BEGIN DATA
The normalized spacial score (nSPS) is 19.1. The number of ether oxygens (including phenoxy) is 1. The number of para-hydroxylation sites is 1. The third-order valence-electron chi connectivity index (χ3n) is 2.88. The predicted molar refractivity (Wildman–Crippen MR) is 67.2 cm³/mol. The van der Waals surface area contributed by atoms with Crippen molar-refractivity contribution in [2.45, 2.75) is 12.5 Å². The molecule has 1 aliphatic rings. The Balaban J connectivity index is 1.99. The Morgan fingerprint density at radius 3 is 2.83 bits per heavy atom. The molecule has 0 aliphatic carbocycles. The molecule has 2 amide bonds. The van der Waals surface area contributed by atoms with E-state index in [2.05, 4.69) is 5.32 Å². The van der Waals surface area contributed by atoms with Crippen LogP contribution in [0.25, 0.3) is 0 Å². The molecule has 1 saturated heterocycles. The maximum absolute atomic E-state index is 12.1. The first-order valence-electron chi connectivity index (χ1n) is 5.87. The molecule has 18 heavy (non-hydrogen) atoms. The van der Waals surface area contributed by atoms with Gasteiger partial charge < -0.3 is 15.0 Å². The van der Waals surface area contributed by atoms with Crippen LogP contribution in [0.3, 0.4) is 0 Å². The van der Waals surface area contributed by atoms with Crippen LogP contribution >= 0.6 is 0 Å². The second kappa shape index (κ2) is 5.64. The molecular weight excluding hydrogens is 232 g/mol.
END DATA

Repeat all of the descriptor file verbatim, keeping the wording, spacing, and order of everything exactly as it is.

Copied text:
The normalized spacial score (nSPS) is 19.1. The number of ether oxygens (including phenoxy) is 1. The number of para-hydroxylation sites is 1. The third-order valence-electron chi connectivity index (χ3n) is 2.88. The predicted molar refractivity (Wildman–Crippen MR) is 67.2 cm³/mol. The van der Waals surface area contributed by atoms with Crippen molar-refractivity contribution in [2.45, 2.75) is 12.5 Å². The molecule has 1 aliphatic rings. The Balaban J connectivity index is 1.99. The Morgan fingerprint density at radius 3 is 2.83 bits per heavy atom. The molecule has 0 aliphatic carbocycles. The molecule has 2 amide bonds. The van der Waals surface area contributed by atoms with E-state index in [2.05, 4.69) is 5.32 Å². The van der Waals surface area contributed by atoms with Crippen LogP contribution in [0.25, 0.3) is 0 Å². The molecule has 1 saturated heterocycles. The maximum absolute atomic E-state index is 12.1. The first-order valence-electron chi connectivity index (χ1n) is 5.87. The molecule has 18 heavy (non-hydrogen) atoms. The van der Waals surface area contributed by atoms with Gasteiger partial charge < -0.3 is 15.0 Å². The van der Waals surface area contributed by atoms with Crippen LogP contribution in [0.3, 0.4) is 0 Å². The van der Waals surface area contributed by atoms with Crippen LogP contribution >= 0.6 is 0 Å². The second kappa shape index (κ2) is 5.64. The molecular weight excluding hydrogens is 232 g/mol.